Let your interviews be like Oedipus

Oedipus - after most of the drama is done - children, please don't try this at home! (picture: http://law.marquette.edu)

Or any Greek drama for that matter. Not that anyone should murder his father and marry his mother in the course of it. But you don’t want an interview to be a bunch of questions that are randomly following each other. You want it to have a dramatic flow with a quiet and easy start, establishing the background, some drama and maybe even conflict in the middle and a resolution in the end. There is a reason why this has been the way meaningful stories have been told for 3000 years or more: It works. It helps us put things in order, give meaning and understand connection between seemingly random events and it leaves both, the story-teller and the listener deeply satisfied.

How do you know that you have designed your interview (and it doesn’t have to be a Net-Map) in a way that allows your interview partner to reenact an antique drama? Try telling me the great story line in a few clear sentences. Like this: We start painting the background by drawing a straightforward clear structure of either formal lines (e.g. authority) or physical flow (e.g. of goods, money). The next link is more informal, less clear, maybe situation and personality driven, might circumvent some of the clear structure of the first link (e.g. political pressure, conflict, friendship). The tension builds. The big drama starts when you put up influence towers and the interview partner has to make the tension between formal and informal links explicit and tell you which ones actually make an actor influential. In a group interview you might actually see sparks in the air while you group debates why this and not that actor is most influential. Finally, after all that drama, you need the resolution, the morale of the story. That’s what happens in the qualitative discussion after the mapping. You ask: What does that mean? What can / should we do? Where do the main problems come from? How could this change? These questions give closure to the interview but also open the door to possible next steps: How do you take what you have learned in this play into the real world…?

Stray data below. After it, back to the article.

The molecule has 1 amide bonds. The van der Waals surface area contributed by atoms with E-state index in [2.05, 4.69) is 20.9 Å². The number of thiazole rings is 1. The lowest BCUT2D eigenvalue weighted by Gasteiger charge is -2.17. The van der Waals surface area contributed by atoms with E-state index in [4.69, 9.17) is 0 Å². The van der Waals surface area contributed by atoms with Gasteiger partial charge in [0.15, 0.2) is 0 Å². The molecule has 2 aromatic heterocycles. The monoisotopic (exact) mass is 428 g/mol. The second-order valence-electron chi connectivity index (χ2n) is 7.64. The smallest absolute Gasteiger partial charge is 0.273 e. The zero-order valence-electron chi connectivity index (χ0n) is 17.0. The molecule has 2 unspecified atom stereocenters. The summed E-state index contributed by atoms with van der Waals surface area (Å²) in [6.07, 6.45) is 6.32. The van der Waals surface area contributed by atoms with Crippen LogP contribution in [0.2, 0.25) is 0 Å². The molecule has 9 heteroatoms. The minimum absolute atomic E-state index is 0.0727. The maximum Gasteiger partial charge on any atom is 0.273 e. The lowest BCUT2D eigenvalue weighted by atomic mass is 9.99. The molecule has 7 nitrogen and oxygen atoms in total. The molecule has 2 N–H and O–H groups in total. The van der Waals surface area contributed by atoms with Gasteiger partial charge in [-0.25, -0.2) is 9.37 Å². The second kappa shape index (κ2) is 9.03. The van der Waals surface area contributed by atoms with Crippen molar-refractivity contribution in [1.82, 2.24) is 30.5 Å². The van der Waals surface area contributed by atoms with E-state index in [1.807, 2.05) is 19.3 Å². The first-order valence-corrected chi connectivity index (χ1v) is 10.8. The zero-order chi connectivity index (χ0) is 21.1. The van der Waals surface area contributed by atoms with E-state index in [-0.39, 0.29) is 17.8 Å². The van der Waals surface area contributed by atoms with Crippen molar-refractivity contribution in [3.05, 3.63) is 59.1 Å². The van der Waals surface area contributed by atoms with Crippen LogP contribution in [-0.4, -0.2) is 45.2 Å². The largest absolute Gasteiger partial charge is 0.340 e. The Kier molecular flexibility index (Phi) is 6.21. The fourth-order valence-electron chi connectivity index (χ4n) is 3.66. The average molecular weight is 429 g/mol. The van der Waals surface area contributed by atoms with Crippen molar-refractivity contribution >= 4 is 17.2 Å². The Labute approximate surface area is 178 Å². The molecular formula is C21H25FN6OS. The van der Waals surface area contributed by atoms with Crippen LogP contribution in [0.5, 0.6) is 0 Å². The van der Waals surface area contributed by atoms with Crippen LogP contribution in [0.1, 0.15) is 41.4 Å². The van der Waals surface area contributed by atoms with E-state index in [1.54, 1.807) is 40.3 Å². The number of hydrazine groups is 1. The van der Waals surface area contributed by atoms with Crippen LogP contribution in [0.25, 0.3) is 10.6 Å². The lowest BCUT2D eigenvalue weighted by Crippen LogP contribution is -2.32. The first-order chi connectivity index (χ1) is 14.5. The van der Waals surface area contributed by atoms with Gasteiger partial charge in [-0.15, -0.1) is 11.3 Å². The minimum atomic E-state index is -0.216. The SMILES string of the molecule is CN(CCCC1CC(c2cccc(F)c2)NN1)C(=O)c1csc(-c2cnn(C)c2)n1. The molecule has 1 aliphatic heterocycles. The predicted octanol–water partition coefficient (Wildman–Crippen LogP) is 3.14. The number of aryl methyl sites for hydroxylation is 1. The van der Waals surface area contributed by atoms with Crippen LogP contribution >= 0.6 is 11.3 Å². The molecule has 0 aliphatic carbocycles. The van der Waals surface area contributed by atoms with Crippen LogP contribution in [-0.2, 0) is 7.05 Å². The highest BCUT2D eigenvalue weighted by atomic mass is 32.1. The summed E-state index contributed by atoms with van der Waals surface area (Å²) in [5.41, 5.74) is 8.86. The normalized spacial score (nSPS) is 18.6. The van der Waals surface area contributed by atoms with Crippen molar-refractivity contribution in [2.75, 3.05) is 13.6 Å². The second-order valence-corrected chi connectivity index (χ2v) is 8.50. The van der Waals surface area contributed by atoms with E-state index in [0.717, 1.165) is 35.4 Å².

Very often, when interviews or group sessions feel like something went wrong, it is because they lacked this choreography: Maybe you didn’t allow your interview partners to draw the background because you thought you knew it already and wanted to jump into where the drama was right away (in this case: no formal/material links, just informal ones). This way you can’t build the friction between what should be and what is, so no high drama in the middle (even though you thought you had found a short-cut to get there). Or maybe you want to avoid any drama, because this is only about collecting objective facts, right? Your interview partner and you fall asleep in the middle of it, because you just ask one question next to the other and you never get to a tough point where you have to dig deeper to understand meaning or relevancy. Well, after you wake up you can do some equally solid and slightly dull data analysis, but you haven’t really gathered a new understanding of the world here. Another thing that sometimes happens, and might even be the effect of doing stuff right in the first half is that you run out of time and once every last link is drawn, every last influence tower is set up, you have to run, abandoning your interview partner just as all the drama is over, hanging in the air, without meaning or closure. This doesn’t only mean that you will both be confused and slightly frustrated afterward. But you are also missing out on the most profound learning, on the meaning and morale of your story. In my experience, the time you spend after building the plot step-by-step, looking at it from a birds eye view, discovering the great lines and asking your interview partner to interpret it for you, is the richest part of the interview. You couldn’t get there, without going through the drama before. There is no shortcut. But don’t think you can skip the last step, just because it is not as scripted and structured as the ones before.

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